Friday, April 21, 2006

Eight Hour Day demo 150th anniversary

Today according to Australian Eastern Standard Time when this item was posted

Banner from the Melbourne, 1856 demonstration

1856 The first eight-hour working day procession in Melbourne, Victoria, Australia.

In March, 1856, stonemasons working on Melbourne University held a public meeting and agreed that from April 21 they would work for only eight hours a day. Each working day should be one-third sleep, one-third work and one-third leisure. It was not a new concept; Robert Owen (1771 - 1858) had raised the demand for a ten-hour day as early as 1810, and instituted it in his socialist enterprise at New Lanark, Scotland. As early as 1817 he had formulated the goal of the eight-hour day and coined the slogan "Eight hours labour, Eight hours recreation, Eight hours rest".

On April 21 there was a march to Parliament House with other members of the building trade. The movement in Melbourne was led by veteran chartists and mason James Stephens (1821 - 1889), TW Vine and James Galloway. The government agreed that workers employed on public works should enjoy an eight-hour day with no loss of pay and stonemasons celebrated with a holiday and procession on Monday May 12, 1856, when about 700 people marched with 19 trades involved.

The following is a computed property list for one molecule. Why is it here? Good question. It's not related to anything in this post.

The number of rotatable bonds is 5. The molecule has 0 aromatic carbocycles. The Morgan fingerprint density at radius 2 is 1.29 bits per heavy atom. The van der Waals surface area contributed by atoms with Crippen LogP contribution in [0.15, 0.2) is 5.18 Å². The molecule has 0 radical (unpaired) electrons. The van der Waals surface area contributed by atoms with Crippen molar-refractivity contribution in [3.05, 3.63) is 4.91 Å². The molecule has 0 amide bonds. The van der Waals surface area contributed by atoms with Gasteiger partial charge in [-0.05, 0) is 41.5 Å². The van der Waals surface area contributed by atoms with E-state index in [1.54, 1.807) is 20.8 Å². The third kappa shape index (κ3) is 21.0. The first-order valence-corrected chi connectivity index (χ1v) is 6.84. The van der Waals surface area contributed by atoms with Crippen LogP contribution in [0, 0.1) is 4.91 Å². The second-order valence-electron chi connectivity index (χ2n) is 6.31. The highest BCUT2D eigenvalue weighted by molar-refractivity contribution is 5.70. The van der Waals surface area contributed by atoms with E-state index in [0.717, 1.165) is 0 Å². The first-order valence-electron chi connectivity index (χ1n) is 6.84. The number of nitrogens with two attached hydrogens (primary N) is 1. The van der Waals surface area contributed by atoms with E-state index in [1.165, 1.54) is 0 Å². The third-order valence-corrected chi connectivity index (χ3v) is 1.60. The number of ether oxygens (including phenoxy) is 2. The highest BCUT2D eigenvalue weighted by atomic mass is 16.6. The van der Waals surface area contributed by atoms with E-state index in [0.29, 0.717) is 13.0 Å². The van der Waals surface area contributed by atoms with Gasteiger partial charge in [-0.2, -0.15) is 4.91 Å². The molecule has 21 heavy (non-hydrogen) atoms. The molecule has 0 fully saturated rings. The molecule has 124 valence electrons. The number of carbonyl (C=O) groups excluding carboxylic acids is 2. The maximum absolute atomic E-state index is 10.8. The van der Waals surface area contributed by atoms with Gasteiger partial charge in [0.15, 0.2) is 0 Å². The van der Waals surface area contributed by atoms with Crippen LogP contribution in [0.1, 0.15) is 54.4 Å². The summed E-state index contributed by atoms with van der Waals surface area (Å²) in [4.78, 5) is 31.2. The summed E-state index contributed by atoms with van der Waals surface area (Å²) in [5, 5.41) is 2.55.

By 1858 the eight-hour day was firmly established in the building industry and by 1860 the eight-hour day was fairly widely worked in the State of Victoria. From 1879 the eight-hour day was a public holiday in that state. The initial success in Melbourne led to the decision to organise a movement, to actively spread the eight-hour idea and secure the condition generally. Australia became the first country in the world to legislate for an eight-hour day...

Source: Wikipedia

Early progressives in the Book of Days :: CounterCulture Wiki

See also 'The Abolition of Work', by Bob Black, in the Almanac's Scriptorium

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